Decision Support for Damage Control Resuscitation: Hemorrhage Helper

Project Details


Background: Acute hemorrhage remains the leading cause of potentially preventable death from trauma in both military and civilian patients. Although trauma outcomes have generally improved in recent years, these benefits have not extended to moderately injured patients in hemorrhagic shock. Damage control resuscitation (DCR) represents a promising approach to mitigating these disappointment results by reducing death from hemorrhage. However, rapidly recognizing a patient in hemorrhagic shock while simultaneously orchestrating a team resuscitation response in an orderly and evidence-based manner proves very difficult even under the best circumstances. Furthermore, best practice in the area of DCR is frequently changing, making it even more difficult to remain current in the application of DCR principles.To address these challenges that limit the application of DCR best practice, we propose to further develop and evaluate a DCR decision support system, the Hemorrhage Helper. This system will (1) project the likelihood that a given patient will require a massive transfusion (MT) based on real-time mechanistic, physiologic, and laboratory data; (2) display current blood product and resuscitation adjunct tallies in a location easily visible to the entire resuscitation team; and (3) provide the resuscitation team leader with a rule-based recommendation on the next resuscitation product to be given using a customizable decision algorithm based on the most current DCR research evidence.Objective/Hypothesis: We hypothesize that an integrated decision support system for DCR will enable more rapid identification of patients who need MT and will improve the adherence to specific principles of DCR during the initial course of management.Specific Aims: To test this hypothesis, have defined three objectives. (1) Define the potential benefit by conducting a post-hoc analysis of previously conducted studies — PROMMTT and PROPPR — in which detailed resuscitation data were collected along with accurate time stamps. (2) System development to include improved ergonomics, efficiency, and safety of our prototype Hemorrhage Helper system. (3) System evaluation to include validation that our system provided timely and accurate recommendations, is optimized from a human factors standpoint, and can be safely utilized in the clinical setting of the Trauma Center at the University of Pennsylvania.Study Design: This project includes four different studies. (1) A post-hoc analysis of the PROMMTT and PROPPR data sets will define the current standard of care for the timeframe in which DCR principles should be applied. (2) Performance of the decision support system will be validated using virtual patient scenarios. (3) Human factors analysis will be completed on the system. (4) Finally, a prospective pilot study will be performed in which this system will be used to provide decision support during trauma resuscitations.Relevance: The proposed project aligns with the following Combat Casualty Care Research Program (CCCRP) Areas of Interest: (1) develop technologies to limit the immediate, short-, and long-term deleterious consequences of severe hemorrhage and (2) reduce acute secondary organ damage. The outcome of this proposal will include a more detailed understanding of the strict time pressure under which DCR must be applied while also offering a decision support solution that will aid military and civilian trauma providers alike in meeting these demands even in the suboptimal conditions of an austere environment.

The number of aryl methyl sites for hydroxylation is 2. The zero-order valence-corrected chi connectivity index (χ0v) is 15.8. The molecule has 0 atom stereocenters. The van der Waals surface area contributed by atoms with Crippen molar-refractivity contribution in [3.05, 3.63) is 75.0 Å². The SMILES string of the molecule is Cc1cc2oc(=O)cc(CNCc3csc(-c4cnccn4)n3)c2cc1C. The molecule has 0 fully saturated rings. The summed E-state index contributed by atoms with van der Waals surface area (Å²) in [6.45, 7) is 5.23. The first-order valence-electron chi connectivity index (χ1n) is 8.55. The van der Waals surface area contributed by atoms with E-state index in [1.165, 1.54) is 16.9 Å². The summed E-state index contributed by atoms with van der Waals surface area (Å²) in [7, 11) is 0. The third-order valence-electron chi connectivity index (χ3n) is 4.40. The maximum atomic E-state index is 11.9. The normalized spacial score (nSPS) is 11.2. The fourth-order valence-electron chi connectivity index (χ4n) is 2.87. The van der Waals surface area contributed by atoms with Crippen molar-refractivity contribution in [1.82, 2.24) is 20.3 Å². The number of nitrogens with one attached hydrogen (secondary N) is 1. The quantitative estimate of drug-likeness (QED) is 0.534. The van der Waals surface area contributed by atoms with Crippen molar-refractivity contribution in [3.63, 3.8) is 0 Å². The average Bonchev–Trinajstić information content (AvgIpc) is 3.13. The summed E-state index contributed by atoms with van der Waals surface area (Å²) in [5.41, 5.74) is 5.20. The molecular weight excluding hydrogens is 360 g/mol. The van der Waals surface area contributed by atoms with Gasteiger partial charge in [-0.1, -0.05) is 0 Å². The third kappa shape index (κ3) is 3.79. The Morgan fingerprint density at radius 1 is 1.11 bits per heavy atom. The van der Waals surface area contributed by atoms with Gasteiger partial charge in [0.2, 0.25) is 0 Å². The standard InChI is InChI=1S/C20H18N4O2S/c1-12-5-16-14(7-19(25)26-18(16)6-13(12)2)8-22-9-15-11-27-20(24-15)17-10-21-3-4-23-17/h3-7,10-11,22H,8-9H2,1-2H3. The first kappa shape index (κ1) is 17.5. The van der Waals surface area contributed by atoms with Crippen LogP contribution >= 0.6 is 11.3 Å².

Effective start/end date24/09/1823/12/20


  • Congressionally Directed Medical Research Programs: $733,396.00


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